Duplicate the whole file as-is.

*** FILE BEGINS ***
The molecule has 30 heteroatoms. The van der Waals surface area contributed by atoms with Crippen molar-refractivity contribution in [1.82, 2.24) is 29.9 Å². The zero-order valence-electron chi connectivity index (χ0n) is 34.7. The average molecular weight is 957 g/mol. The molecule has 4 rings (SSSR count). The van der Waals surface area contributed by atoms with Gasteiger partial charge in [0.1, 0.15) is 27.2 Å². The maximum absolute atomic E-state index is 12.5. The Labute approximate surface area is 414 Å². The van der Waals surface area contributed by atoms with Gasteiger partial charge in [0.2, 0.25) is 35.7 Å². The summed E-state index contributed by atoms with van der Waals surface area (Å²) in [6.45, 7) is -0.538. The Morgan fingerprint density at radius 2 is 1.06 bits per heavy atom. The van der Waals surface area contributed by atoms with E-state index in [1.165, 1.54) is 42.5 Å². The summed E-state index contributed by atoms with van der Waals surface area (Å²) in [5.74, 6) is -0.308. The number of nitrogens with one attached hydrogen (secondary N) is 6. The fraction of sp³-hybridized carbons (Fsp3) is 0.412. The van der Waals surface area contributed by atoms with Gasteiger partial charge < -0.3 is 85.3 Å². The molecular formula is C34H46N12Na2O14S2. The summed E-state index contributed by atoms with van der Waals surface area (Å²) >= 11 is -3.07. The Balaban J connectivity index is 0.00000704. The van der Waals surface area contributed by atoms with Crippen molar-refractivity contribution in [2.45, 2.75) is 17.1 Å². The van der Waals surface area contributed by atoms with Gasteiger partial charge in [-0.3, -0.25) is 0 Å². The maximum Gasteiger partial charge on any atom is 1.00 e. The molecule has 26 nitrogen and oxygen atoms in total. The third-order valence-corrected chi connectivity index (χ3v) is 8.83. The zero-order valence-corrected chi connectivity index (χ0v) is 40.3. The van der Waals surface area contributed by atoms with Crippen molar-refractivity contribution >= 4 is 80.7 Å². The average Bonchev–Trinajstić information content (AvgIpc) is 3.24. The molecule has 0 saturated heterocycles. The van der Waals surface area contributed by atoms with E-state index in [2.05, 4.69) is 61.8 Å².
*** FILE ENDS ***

The molecule has 30 heteroatoms. The van der Waals surface area contributed by atoms with Crippen molar-refractivity contribution in [1.82, 2.24) is 29.9 Å². The zero-order valence-electron chi connectivity index (χ0n) is 34.7. The average molecular weight is 957 g/mol. The molecule has 4 rings (SSSR count). The van der Waals surface area contributed by atoms with Gasteiger partial charge in [0.1, 0.15) is 27.2 Å². The maximum absolute atomic E-state index is 12.5. The Labute approximate surface area is 414 Å². The van der Waals surface area contributed by atoms with Gasteiger partial charge in [0.2, 0.25) is 35.7 Å². The summed E-state index contributed by atoms with van der Waals surface area (Å²) in [6.45, 7) is -0.538. The Morgan fingerprint density at radius 2 is 1.06 bits per heavy atom. The van der Waals surface area contributed by atoms with E-state index in [1.165, 1.54) is 42.5 Å². The summed E-state index contributed by atoms with van der Waals surface area (Å²) in [5.74, 6) is -0.308. The number of nitrogens with one attached hydrogen (secondary N) is 6. The fraction of sp³-hybridized carbons (Fsp3) is 0.412. The van der Waals surface area contributed by atoms with Gasteiger partial charge < -0.3 is 85.3 Å². The molecular formula is C34H46N12Na2O14S2. The summed E-state index contributed by atoms with van der Waals surface area (Å²) >= 11 is -3.07. The Balaban J connectivity index is 0.00000704. The van der Waals surface area contributed by atoms with Crippen molar-refractivity contribution in [2.45, 2.75) is 17.1 Å². The van der Waals surface area contributed by atoms with Gasteiger partial charge in [-0.3, -0.25) is 0 Å². The maximum Gasteiger partial charge on any atom is 1.00 e. The molecule has 26 nitrogen and oxygen atoms in total. The third-order valence-corrected chi connectivity index (χ3v) is 8.83. The zero-order valence-corrected chi connectivity index (χ0v) is 40.3. The van der Waals surface area contributed by atoms with Crippen molar-refractivity contribution >= 4 is 80.7 Å². The average Bonchev–Trinajstić information content (AvgIpc) is 3.24. The molecule has 0 saturated heterocycles. The van der Waals surface area contributed by atoms with E-state index in [2.05, 4.69) is 61.8 Å².